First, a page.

Hong Kong: Tokyo stocks touched a seven-month high as Asian markets mostly rose on Thursday, but Shanghai remained jittery amid expectations of economic tightening measures.
Tokyo’s Nikkei index rose 0.21% by midday after briefly reaching a high of 10,298.25, Hong Kong’s Hang Seng was up 0.44% and Sydney’s S&P/ASX 200 climbed 0.78%. But the Shanghai Composite Index was off by 0.36%.
Tokyo’s rise was led by banks and insurers, bucked by a surge in financial stocks on Wall Street.
Spirits were also lifted by news that Japan’s economy grew by more than previously thought in the third quarter due to capital spending by companies, with year-on-year growth revised up to 4.5%, although there was caution about the fourth quarter.
Japanese stocks, particularly exporters, were helped by a relatively weak yen.
In Asian trade the dollar bought ¥83.79, slightly down from ¥84.03 in New York earlier, while the euro bought ¥111.48, compared with 111.43.
The euro strengthened to $1.3306 compared with 1.3259.
Sydney meanwhile enjoyed a boost as data showed unemployment eased to 5.2% in November from 5.4% in October. Underpinning this was an unexpected surge in full-time employment that took the total number of people in work to 11.417 million.
“It’s quite positive for the share market,” Dow Jones Newswires quoted Anthony Anderson, a senior trader at MF Global, as saying. “If there’s still some strength in employment, I think that’s a good sign for equities.”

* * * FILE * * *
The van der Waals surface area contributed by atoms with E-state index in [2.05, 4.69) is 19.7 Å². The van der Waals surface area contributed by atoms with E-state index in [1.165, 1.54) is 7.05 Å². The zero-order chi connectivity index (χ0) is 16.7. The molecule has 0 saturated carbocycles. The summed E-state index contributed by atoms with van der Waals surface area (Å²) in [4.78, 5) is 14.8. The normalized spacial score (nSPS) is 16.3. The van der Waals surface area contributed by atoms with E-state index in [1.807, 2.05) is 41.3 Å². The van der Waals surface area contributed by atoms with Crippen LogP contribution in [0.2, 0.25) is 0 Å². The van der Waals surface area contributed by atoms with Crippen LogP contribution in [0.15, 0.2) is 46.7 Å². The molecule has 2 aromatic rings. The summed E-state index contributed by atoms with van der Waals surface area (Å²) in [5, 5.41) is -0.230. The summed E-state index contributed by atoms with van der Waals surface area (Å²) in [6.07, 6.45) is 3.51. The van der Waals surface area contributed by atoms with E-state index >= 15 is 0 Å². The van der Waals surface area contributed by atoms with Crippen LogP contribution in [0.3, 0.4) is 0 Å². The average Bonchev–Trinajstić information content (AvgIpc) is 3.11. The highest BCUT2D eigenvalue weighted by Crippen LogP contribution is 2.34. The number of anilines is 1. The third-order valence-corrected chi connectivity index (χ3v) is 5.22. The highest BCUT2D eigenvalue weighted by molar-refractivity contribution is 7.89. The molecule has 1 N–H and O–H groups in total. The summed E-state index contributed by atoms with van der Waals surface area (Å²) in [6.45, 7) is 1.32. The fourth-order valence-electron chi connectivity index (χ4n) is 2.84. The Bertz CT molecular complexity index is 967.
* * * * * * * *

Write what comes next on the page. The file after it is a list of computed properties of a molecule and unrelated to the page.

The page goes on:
Chinese shares were doing less well as investors remain cautious ahead of November inflation data due on Saturday, amid expectations of an interest rate hike or other measures to damp down the mainland economy.
Rate hike anticipation has grown since October’s consumer price index showed a 4.4% year-on-year rise in prices, well above Beijing’s 3% comfort zone, particularly as food prices have surged.
In Shanghai, falls were led by property developers such as China Vanke and Poly Real Estate.
“The rate hike overhang may continue to drag China stocks until a move is confirmed by the People’s Bank of China,” commented Haitong Securities.
Stocks closed modestly higher on Wall Street earlier -- defying a big fall in bond prices -- as traders awaited the conclusion of a tax-cuts deal between President Barack Obama and Republican foes in Congress.
The Dow Jones Industrial Average advanced 0.12%, the broader S&P 500 index gained 0.37% and the tech-rich Nasdaq climbed 0.41%.
On oil markets, freezing temperatures in Europe helped push prices above $89, with sharp US crude inventory falls providing further cheer.
New York’s main contract, light sweet crude for January delivery, was up 79 cents at $89.07 a barrel. Brent North Sea crude for January climbed 72 cents to $91.49.
Gold opened at $1,383.00-1,384.00 an ounce in Hong Kong, down from Wednesday’s close of $1,392.00-1,393.00.